I’m going camping tonight.  Just for one night.  But for one night I’ll be disconnected from the Internet, away from my cell phone and just hanging out with three of my closest friends.  I’ve always found that being able to change your surroundings, even if for a brief period, can be renewing and refreshing.  It’s also a great time to both reflect back on what you’ve been doing and look forward to what you want to be doing.

People often talk about the “work / life balance.”  I don’t describe it that way since for me, and for many of you, work is life, or at least work occupies a large portion of your life.  I describe it as being able to compartmentalize.  When changing roles from work to home, it’s important to have the ability to compartmentalize one role for another.  I’m referring to the ability to change roles from being a boss or employee or team player at work to being a good boyfriend or girlfriend, husband or wife, friend or neighbor, or whatever the scenario calls for.

All too often people carry their frustrations from one interaction to the next.  I’m all for confronting issues and dealing with problems, but when you leave a bad meeting and go to another meeting with a whole new agenda, you need to leave your problems at the door.  The same thing applies for when you have a bad day at work and you get home.

I guess another way to put is is… be happy with what you have and remember that tomorrow is a new day.



Filed under Leadership

2 responses to “Compartmentalizing

  1. anon

    Wow, no one has left a single comment on your fledgling blog so far. I normally don’t care much for, or about, blogs; however, you’ve recorded a few gems already.

    In particular, I was motivated to pick up my own copy of The U.S. Army Leadership Field Manual a few minutes ago. Despite the value of leadership and motivation skills, there are few formalized ways of learning about them, and wading through the bog of self-help and business school ‘NY Times Bestseller’ guides on the subject had led me to think that perhaps they can’t be taught indirectly at all. This looks to be just what I was seeking.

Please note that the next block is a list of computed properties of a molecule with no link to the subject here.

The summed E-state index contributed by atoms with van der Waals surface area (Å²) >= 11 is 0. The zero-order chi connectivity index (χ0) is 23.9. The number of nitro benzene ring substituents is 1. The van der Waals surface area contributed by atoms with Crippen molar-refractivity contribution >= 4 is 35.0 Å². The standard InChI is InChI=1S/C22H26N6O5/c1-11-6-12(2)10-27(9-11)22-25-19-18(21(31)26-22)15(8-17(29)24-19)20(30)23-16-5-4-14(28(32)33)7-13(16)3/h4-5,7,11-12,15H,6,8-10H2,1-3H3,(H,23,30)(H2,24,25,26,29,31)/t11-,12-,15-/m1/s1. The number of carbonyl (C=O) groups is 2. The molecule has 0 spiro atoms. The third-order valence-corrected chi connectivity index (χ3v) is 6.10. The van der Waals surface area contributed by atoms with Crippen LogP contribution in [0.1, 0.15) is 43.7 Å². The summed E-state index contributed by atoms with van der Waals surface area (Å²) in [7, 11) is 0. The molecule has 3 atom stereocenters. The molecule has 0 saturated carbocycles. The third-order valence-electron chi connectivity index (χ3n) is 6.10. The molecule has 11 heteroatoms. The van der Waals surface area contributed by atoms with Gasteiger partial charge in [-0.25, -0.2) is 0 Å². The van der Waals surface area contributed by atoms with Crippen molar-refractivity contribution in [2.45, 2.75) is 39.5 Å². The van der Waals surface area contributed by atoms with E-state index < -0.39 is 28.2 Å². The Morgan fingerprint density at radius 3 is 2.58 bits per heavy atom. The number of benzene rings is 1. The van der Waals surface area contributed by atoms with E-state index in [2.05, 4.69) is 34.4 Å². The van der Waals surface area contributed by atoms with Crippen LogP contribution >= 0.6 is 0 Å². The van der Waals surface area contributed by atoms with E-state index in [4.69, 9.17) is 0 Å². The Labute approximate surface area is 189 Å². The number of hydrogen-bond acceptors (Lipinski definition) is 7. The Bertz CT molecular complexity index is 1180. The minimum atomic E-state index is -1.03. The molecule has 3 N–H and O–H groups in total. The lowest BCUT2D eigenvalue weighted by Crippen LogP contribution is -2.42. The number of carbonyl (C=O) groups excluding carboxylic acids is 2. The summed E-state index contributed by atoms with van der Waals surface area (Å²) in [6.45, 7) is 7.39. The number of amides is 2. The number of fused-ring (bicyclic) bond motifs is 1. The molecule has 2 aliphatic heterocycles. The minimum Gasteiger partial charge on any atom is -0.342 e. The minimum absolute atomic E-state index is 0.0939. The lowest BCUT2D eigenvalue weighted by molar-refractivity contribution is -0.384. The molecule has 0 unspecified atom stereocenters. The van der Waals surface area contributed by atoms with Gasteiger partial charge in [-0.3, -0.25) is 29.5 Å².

I want to encourage you to keep posting, even though it may seem like a chore at times. You are already more successful than I may ever be in life, but there’s more to it. You never know what odd passerby may benefit from those “it’s 2am and I’m still awake and reflecting on my life” kind of revelations that tend to find their home on blogs like this one.

    In case you were wondering, I found your blog from your personal site, which I in turn found from your lone post on Ask MetaFilter. It’s a place full of wonderful people talking about interesting things in intelligent ways. I would highly recommend you come back to make a second, or third, post sometime. Until then, good luck.

  2. Hi David,

    This point is true and one I never found difficult or of issue, but I have conceptualized it before myself. Especially lately, anyway yes tomorrow is another hopeful new today and the next minute is as well, too… So no need to be not happy.

    Blah blah blah, Thanks for your blog ——- I am getting around to setting mine up and writing solid posts and not ramble on it really soon as well.

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